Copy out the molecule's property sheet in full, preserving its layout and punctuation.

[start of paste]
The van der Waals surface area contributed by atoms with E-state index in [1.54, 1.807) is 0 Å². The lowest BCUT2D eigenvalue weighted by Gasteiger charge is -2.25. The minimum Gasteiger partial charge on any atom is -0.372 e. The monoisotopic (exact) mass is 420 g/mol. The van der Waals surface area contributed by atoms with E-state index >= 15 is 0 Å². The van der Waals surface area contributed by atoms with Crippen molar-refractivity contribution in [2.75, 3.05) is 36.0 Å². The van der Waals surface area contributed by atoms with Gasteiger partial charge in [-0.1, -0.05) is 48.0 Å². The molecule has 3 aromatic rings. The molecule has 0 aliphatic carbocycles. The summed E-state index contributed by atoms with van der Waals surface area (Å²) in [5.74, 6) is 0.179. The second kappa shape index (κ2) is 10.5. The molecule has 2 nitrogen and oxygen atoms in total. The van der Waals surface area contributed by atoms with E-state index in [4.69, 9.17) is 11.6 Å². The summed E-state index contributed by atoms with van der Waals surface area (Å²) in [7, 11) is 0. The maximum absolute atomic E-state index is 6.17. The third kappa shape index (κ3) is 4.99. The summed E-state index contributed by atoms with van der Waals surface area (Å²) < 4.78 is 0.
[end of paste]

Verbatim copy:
The van der Waals surface area contributed by atoms with E-state index in [1.54, 1.807) is 0 Å². The lowest BCUT2D eigenvalue weighted by Gasteiger charge is -2.25. The minimum Gasteiger partial charge on any atom is -0.372 e. The monoisotopic (exact) mass is 420 g/mol. The van der Waals surface area contributed by atoms with E-state index >= 15 is 0 Å². The van der Waals surface area contributed by atoms with Crippen molar-refractivity contribution in [2.75, 3.05) is 36.0 Å². The van der Waals surface area contributed by atoms with Gasteiger partial charge in [-0.1, -0.05) is 48.0 Å². The molecule has 3 aromatic rings. The molecule has 0 aliphatic carbocycles. The summed E-state index contributed by atoms with van der Waals surface area (Å²) in [5.74, 6) is 0.179. The second kappa shape index (κ2) is 10.5. The molecule has 2 nitrogen and oxygen atoms in total. The van der Waals surface area contributed by atoms with E-state index in [4.69, 9.17) is 11.6 Å². The summed E-state index contributed by atoms with van der Waals surface area (Å²) in [7, 11) is 0. The maximum absolute atomic E-state index is 6.17. The third kappa shape index (κ3) is 4.99. The summed E-state index contributed by atoms with van der Waals surface area (Å²) < 4.78 is 0.